### Jacobians

Shows the effect of a change of variables in two dimensions on area units, using the Jacobian to approximate the transformed areas.
How to use   ||   Examples   ||   Other Notes

How to Use
• Enter a change of variables from (u,v) coordinates to (x,y) coordinates (in the form x=f (u,v) and y=g(u,v)) into the text input fields marked "x=f (u,v)=" and "y=g(u,v)="
(Example: x=f (u,v)=u-v, y=g(u,v)=u+v)
• Enter the Jacobian J(u,v)=fu gv - fv gu into the text input field marked "J(u,v)= fugv-fvgu="
(Example: J(u,v)=2)
• Click the "Graph" button (this button also refreshes the graph)
• Move the blue rectangle in the left graph (Example: (u,v)=(2,3))
This can be done in any of 3 ways:
• Enter the values directly into the text fields marked "u=" and "v=" and click the "Point" button to redraw the blue rectangle in the new left graph position (without recomputing the transformation)
• Use the mouse to click and drag the red spot at the lower left corner of the blue rectangle in the left graph
• Use the mouse to single-click anywhere in the left graph, moving the blue rectangle to the grid rectangle in which the mouse was clicked
(The mouse has no effect in the right graph)
• To erase the graph and all input fields, click the "Clear" button
The text input fields marked "x=f (u,v)=", "y=g(u,v)=", and "J(u,v)= fugv-fvgu=" can accept a wide variety of expressions to represent functions, and the buttons under the graph allow various manipulations of the graph coordinates. The text input fields marked "u=" and "v=" can accept any decimal numbers. The "Grid" button provides a pop-up window which allows changes to the bounds and spacing of the coordinate grid shown in the left graph, and the transformed grid in the right graph.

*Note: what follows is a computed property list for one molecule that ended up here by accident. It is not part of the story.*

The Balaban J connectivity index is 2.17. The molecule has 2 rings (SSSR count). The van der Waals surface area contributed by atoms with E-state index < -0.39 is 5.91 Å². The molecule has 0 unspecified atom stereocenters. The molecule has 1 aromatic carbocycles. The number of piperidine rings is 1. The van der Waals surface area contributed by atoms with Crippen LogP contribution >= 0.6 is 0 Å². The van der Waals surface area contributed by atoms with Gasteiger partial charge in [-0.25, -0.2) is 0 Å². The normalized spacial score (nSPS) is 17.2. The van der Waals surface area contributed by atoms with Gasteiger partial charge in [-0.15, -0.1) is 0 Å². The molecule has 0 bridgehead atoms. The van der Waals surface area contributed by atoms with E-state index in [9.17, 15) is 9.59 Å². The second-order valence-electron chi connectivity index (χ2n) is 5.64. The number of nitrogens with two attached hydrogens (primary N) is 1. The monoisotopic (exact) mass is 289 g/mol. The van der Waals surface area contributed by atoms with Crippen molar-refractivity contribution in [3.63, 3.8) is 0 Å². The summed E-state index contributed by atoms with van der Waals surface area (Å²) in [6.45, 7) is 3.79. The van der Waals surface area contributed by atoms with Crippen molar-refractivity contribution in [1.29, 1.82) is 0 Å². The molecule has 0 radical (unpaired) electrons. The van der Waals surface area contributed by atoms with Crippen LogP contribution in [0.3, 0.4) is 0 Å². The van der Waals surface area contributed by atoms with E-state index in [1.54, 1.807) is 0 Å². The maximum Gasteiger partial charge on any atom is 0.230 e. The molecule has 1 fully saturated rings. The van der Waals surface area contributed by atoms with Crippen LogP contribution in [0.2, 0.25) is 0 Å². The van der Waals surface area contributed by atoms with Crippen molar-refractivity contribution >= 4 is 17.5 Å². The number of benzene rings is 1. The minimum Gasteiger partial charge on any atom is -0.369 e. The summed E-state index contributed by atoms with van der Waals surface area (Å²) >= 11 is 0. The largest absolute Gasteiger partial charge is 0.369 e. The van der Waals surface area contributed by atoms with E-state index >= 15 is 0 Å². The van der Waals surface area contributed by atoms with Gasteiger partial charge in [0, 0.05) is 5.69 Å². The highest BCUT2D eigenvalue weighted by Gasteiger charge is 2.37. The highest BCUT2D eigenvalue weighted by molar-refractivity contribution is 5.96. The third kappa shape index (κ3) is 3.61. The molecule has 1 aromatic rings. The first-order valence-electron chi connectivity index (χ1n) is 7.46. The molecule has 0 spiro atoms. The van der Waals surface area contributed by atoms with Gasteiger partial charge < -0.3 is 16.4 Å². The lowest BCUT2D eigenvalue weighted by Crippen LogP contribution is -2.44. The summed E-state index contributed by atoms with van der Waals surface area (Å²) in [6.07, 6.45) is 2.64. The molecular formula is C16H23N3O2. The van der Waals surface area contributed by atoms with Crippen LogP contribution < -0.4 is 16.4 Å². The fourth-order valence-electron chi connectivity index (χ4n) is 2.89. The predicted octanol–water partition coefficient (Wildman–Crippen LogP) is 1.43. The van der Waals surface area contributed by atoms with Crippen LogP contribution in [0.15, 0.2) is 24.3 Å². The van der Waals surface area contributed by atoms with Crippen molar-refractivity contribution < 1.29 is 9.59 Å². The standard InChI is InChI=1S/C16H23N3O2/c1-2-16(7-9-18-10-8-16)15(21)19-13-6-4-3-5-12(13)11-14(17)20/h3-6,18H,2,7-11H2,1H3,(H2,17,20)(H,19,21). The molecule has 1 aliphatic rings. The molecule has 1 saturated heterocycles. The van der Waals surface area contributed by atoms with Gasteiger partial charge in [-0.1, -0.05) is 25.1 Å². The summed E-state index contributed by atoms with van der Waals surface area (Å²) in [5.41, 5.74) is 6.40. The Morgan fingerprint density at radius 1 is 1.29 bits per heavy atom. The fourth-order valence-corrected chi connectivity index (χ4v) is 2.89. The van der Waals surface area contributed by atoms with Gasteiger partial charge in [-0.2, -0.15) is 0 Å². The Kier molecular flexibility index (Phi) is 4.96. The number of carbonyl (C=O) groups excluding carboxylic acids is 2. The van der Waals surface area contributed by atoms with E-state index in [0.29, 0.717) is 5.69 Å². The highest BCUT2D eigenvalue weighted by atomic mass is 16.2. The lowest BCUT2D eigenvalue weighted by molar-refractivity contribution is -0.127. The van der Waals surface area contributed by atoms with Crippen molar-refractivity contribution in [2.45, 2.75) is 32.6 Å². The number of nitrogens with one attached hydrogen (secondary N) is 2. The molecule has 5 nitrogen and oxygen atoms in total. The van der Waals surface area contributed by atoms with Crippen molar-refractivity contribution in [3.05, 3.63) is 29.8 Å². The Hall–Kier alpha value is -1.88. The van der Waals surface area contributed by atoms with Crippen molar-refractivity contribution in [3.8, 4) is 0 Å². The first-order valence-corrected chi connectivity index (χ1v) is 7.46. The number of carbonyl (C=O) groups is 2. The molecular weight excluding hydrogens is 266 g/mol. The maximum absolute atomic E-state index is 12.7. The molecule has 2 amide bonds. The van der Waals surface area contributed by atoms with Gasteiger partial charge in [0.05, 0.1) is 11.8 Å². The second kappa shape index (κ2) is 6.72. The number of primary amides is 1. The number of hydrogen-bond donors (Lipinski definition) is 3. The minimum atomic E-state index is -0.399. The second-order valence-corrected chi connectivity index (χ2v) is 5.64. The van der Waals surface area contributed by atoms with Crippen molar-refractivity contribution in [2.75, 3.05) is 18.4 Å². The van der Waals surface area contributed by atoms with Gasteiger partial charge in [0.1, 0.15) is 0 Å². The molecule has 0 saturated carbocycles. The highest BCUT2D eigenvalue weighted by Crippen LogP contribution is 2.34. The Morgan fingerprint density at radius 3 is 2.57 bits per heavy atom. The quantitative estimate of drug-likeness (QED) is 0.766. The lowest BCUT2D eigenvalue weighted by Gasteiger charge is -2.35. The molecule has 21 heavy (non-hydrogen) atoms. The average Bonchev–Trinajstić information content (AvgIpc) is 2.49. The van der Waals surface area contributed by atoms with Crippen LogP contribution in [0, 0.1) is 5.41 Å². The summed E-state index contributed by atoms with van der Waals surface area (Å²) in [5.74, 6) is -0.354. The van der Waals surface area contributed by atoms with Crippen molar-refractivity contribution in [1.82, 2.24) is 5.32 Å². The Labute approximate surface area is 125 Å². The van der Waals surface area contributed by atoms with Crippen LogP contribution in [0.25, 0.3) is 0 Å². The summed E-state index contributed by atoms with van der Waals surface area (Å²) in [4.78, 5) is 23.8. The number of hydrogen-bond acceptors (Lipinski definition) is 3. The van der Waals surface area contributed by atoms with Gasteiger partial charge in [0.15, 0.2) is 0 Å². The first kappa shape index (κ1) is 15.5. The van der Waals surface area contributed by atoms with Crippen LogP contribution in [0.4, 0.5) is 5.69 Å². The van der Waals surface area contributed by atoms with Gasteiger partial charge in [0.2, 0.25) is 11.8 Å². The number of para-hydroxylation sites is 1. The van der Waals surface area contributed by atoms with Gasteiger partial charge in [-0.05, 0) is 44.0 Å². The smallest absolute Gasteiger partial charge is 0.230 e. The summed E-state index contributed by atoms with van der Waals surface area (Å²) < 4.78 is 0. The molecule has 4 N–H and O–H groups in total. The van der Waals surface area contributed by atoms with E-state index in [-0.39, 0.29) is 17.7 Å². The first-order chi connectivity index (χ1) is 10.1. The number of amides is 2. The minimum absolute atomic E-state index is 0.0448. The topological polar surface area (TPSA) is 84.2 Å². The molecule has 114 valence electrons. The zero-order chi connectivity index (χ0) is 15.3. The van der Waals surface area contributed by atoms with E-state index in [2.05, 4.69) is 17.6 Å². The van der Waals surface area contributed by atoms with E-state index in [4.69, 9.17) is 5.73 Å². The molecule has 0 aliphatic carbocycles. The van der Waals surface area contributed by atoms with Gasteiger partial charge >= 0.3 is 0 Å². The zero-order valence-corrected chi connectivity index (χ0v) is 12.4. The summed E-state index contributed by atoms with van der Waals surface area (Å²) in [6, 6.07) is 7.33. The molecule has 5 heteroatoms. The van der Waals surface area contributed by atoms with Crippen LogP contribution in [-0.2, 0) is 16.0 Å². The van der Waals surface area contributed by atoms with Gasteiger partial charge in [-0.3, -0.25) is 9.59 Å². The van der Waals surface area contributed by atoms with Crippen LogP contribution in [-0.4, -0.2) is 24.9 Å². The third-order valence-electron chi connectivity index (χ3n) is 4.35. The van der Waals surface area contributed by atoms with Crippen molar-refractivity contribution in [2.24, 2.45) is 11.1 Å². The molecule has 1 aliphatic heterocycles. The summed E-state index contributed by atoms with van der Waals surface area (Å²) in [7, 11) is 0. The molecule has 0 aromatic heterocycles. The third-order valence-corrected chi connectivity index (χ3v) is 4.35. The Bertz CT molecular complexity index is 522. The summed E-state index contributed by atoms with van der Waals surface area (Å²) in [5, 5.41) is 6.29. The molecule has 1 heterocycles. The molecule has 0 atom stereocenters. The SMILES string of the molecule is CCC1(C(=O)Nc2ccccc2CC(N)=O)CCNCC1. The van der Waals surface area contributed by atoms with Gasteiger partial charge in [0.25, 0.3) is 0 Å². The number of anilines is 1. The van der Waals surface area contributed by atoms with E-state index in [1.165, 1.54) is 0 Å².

Examples
 Rectilinear: x=f (u,v)=u-v y=g(u,v)=u+v Polar: f (u,v)=ucos(v) g(u,v)=usin(v) Hyperbolic: f (u,v)=ucosh(v) g(u,v)=usinh(v)

Other Notes
The area of the blue rectangle in the left graph is shown in the field marked "Left Area=".

With the point (u,v), shown in the left graph by the position of the red point, the value of the Jacobian J(u,v) provides a way to approximate the area of the blue region in the right graph, as the product of the left area and J(u,v), shown in the field marked "Area*J(u,v)=". The approximation is more accurate for smaller values of the area in the left graph.